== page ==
Here Are Some Of The 16 People Who Were Arrested In The Fifth Night Of The Ferguson Protests

WASHINGTON -- At least 16 people were arrested during the protests in Ferguson, Missouri, Thursday night, including a St. Louis politician, a filmmaker and two journalists. Meanwhile, the police officer who shot Michael Brown has not yet been identified or charged.

Since Saturday, when a Ferguson police officer shot and killed the unarmed African-American teenager, members of the African-American community have been turning out each night to speak out about the incident.

Anger in this St. Louis suburb has continued to grow over frustration with the police's handling of the situation, including that they have not yet released additional details about the shooting. Officers have been out in Ferguson each night dressed in full riot gear and using tear gas and rubber bullets.

According to KSDK in St. Louis, at least 16 people were picked up by the police Wednesday night, although not all of their identities are known yet.

If you or anyone you know was arrested Wednesday night, let us know.

Here are four people who were detained and have spoken out:

Antonio French, St. Louis Alderman

French has been tweeting nonstop about the events in Ferguson, criticizing the police response to the largely peaceful protests. Word of French's arrest came late Wednesday night, when his wife tweeted that he had been arrested.

According to the St. Louis Post-Dispatch, French said police pulled him from his car Wednesday night and arrested him for reportedly failing to follow their order to disperse. At 7 a.m. Central time, he was released without having to post bail.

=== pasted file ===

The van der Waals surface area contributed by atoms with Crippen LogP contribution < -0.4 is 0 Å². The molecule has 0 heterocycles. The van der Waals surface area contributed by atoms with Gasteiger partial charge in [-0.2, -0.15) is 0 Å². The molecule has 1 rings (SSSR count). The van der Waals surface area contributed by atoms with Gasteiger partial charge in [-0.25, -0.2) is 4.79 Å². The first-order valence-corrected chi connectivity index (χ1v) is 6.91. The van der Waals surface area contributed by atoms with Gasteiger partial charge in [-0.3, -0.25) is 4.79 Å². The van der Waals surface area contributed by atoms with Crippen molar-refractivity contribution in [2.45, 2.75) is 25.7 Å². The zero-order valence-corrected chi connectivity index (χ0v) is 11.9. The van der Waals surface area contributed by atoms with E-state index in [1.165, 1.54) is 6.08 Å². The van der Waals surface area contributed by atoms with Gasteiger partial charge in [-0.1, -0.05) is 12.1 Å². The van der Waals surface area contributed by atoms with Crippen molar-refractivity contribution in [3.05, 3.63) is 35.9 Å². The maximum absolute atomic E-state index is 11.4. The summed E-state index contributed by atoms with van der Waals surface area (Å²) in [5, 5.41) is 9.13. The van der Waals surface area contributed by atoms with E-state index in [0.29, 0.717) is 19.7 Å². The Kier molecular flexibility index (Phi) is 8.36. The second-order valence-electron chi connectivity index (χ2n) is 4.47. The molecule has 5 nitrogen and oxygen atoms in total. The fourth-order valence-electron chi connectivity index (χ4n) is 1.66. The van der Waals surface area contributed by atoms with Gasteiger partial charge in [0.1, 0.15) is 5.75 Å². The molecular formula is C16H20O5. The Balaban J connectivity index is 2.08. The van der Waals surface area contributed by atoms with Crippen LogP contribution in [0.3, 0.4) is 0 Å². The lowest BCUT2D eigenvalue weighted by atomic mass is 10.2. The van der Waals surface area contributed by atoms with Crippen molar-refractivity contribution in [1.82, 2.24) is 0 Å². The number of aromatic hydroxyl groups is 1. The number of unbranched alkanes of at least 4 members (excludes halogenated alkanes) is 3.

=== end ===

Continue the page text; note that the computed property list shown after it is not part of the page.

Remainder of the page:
"Inside that jail is nothing but peacekeepers," he said after his release. "They rounded up the wrong people ... reverends, young people organizing the peace effort."

Ryan Frank, Filmmaker

Frank, a local filmmaker, was documenting about 100 people peacefully protesting outside the Ferguson Police Department on Wednesday night when a SWAT team came up, "pointed guns" at everyone and told protesters to leave. Frank told KSDK that he sat down on the sidewalk to watch what was going on.

"I was charged with failure to obey a lawful order and noise violation," Frank said in his interview with KSDK, adding, "I felt that it was our right to stay and observe what was happening, and we weren't breaking any laws. So we sat down on the sidewalk, and they came and arrested us."

Wesley Lowery, Washington Post Reporter

A McDonald's a few blocks from where Brown's shooting took place has been a frequent resting place for journalists who are covering what's going on in Ferguson and need a place with outlets and Internet access to file their stories. On Wednesday evening, police officers came into the McDonald's and told everyone to leave. Lowery, who was filming what the officers were doing, was (illegally) instructed to stop doing so.

According to Lowery, when he didn't leave quickly enough, multiple officers grabbed him.

"As they took me into custody, the officers slammed me into a soda machine, at one point setting off the Coke dispenser. They put plastic cuffs on me, then they led me out the door," he wrote.

Lowery was released Wednesday night and not charged with a crime.

Ryan Reilly, Huffington Post Reporter

Like Lowery, Reilly was working at the McDonald's when officers came in and tried to kick everyone out. Reilly took issue when the police officers demanded to see his ID and told him to pack up.

"Evidently, I was not moving quickly enough," Reilly said in a Wednesday night interview with MSNBC. "At that point, I was given a countdown. I was told I had 45 seconds, 30 seconds to pack up all my stuff and leave, at which point the officer in question who I have not -- I repeatedly later would ask for his name and was never [told], or his batch number. He has never given it. [He] decided that he was going to help me pack, and he grabbed my things and shoved them into my bag. And, I was then, when I -- basically, he arrested me. He handcuffed me. He used his finger to put a pressure point on my neck, and it was just a very difficult experience."

Reilly said one of the police officers also slammed his head against the glass, on purpose, and then "sarcastically apologized for it." He was released with Lowery without any charges.

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See updates on the situation in Ferguson below: